This period was also an age of great commercial expansion and industrial production. The Fatimids fostered both agriculture and industry and developed an important export trade. The two great harbours of Alexandria in Egypt and Tripoli in present-day Lebanon became centres of world trade. In the east, the Fatimids gradually extended their sovereignty over the ports and outlets of the Red Sea for trade with India and Southeast Asia and tried to win influence on the shores of the Indian Ocean.

In the end, however, the Fatimid bid for world power failed. A weakened and shrunken empire was unable to resist the crusaders, who in July 1099 captured Jerusalem from the Fatimid garrison after a siege of five weeks.

Saladin and the Ayyubid Empire:
The crusaders were driven from Jerusalem and most of Palestine by the great Kurdish general Salah ad Din ibn Ayyub, known in the West as Saladin. Saladin came to Egypt in 1168 in the entourage of his uncle, the Kurdish general Shirkuh, who became the wazir, senior minister, of the last Fatimid caliph. After the death of his uncle, Saladin became the master of medieval Egypt. The dynasty he founded in Egypt, called the Ayyubid, ruled until 1260.

Saladin abolished the Fatimid caliphate, which by this time was dead as a religious force, and returned medieval Egypt to Sunni orthodoxy. He restored and tightened the bonds that tied Egypt to eastern Islam and reincorporated Egypt into the Sunni fold represented by the Abbasid caliphate in Baghdad.

At the same time, Egypt was opened to the new social changes and intellectual movements that had been emerging in the East.

Saladin introduced into Egypt the madrasah, a mosque-college, which was the intellectual heart of the Sunni religious revival. Even Al Azhar, founded by the Fatimids, became in time the centre of Islamic orthodoxy.

After Saladin’s death in 1193, his dominions split up into a loose dynastic empire controlled by members of his family, the Ayyubids. Within this empire, the Ayyubid sultans of Egypt were paramount because their control of a rich, well-defined territory gave them a secure basis of power.

Economically, the Ayyubid period was one of growth and prosperity. Egyptian products, including alum, for which there was a great demand, were exported to Europe. Egypt also profited from the transit trade from the East.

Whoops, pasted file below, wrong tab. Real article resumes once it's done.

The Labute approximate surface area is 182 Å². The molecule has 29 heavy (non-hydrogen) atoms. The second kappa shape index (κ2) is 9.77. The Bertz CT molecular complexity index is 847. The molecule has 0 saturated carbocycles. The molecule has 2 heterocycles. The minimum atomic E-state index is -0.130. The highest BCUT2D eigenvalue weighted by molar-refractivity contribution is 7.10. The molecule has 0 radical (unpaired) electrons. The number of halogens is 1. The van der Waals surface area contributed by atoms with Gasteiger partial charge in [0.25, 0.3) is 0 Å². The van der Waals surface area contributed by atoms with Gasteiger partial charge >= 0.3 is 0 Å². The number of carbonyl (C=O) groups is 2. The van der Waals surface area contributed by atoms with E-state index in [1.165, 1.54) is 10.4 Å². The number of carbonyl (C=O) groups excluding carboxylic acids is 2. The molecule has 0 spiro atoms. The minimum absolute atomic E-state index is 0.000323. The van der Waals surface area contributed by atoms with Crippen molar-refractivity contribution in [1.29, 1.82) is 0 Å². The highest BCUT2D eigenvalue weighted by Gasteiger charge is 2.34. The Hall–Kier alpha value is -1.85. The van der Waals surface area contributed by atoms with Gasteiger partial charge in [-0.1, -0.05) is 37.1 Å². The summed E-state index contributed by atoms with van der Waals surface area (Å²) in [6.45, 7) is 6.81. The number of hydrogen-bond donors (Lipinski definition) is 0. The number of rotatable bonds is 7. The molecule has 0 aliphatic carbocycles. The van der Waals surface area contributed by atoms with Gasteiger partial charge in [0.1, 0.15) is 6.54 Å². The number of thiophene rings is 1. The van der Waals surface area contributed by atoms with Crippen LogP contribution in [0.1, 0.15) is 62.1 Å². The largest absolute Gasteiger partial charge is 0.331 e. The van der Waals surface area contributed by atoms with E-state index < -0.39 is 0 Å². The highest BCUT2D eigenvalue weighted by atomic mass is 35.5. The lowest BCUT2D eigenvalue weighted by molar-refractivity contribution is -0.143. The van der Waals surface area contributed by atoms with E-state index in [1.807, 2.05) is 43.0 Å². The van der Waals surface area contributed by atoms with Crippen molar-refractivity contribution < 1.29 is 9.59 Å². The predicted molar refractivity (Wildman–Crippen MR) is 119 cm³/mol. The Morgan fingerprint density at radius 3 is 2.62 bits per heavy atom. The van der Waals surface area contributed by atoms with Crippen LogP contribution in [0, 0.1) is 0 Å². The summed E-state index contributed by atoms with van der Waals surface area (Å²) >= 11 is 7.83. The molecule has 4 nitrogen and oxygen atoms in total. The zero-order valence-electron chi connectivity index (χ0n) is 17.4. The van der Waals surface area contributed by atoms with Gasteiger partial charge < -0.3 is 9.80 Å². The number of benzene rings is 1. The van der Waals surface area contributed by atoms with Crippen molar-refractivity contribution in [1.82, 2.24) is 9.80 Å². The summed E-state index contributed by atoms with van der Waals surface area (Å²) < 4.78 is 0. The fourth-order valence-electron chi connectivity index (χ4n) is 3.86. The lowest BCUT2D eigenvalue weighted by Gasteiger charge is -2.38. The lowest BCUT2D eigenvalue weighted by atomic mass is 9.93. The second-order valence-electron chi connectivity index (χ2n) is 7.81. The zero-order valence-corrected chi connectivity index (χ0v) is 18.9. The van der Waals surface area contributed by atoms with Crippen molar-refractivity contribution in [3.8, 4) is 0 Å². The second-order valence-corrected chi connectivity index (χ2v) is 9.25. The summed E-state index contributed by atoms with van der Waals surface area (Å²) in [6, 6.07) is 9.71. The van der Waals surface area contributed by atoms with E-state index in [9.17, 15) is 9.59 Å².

Culturally, too, the Ayyubid period was one of great activity. Egypt became a centre of Arab scholarship and literature and acquired a cultural primacy that it has retained through the modern period.

The prosperity of the cities, the patronage of the Ayyubid princes, and the Sunni revival made the Ayyubid period another cultural high point in Egyptian and Arab history. 

Medieval Egypt

Medieval Egypt
The history of Medieval Egypt can be
broken into four important periods:

    The Arab Conquest, 639-641
    The Fight for Domination, 868-1260
    The Mamluks, 1250-1517
    Egypt under the Ottoman Empire 1517-1760


The Mamluks
The Mamluks

    Islam in Medieval Egypt

The Arab Conquest was an approximate two year period in which the Arabs conquered the Byzantine rulers. The land was taken as part of an Arab-Islamic expansion plan and Al Fustat (present-day Old Cairo) became the capital.

The Fight for Domination is a four century long clarification of Egyptian history, starting with the prosperity of the agrarian policies under the Tulinid and the Ikhshidids, moving on to the more militant Fatimids and ending with the era of Saladin and the Ayyubids.

The Mamluks took control over Egypt about 1250 A.D. Because of their high skills in military matters, languages, literature and administration, they succeeded in keeping out the Mongol invaders from the entire western Arab-Islamic world.

The Ottoman Empire conquered Egypt in 1517 and controlled the country for nearly 250 hundred years until it was ousted in the late 18th century by the Mamluks, who once again ceased power of the revenues of Egypt. 

The Arab Conquest

Medieval Egypt
The Arab Conquest, 639-41

In medieval Egypt, perhaps the most significant event to occur since the unification of the Two Lands by King Menes in ancient times was the Arab conquest.

The conquest of the country by the armies of Islam under the command of the Muslim hero, Amr ibn al As, transformed medieval Egypt from a predominantly Christian country to a Muslim country in which the Arabic language and culture were adopted even by those who clung to their Christian or Jewish faiths.

The Arab Conquest

The conquest of Egypt was part of the Arab/Islamic expansion that began when the Prophet Muhammad died and Arab tribes began to move out of the Arabian Peninsula into Iraq and Syria. Amr ibn al As, who led the Arab army into Egypt, was made a military commander by the Prophet himself.

The Invasion:
Amr crossed into Egypt on December 12, 639, at Al Arish with an army of about 4,000 men on horseback, armed with lances, swords, and bows. The army's objective was the fortress of Babylon (Bab al Yun) opposite the island of Rawdah in the Nile at the apex of the Delta. It was the key to the conquest of Egypt because an advance up the Delta to Alexandria could not be risked until the fortress was taken. In June 640, reinforcements for the Arab army arrived, increasing Amr's forces to between 8,000 and 12,000 men.

The Battle:
In July the Arab and Byzantine armies met on the plains of Heliopolis. Although the Byzantine army was routed, the results were inconclusive because the Byzantine troops fled to Babylon.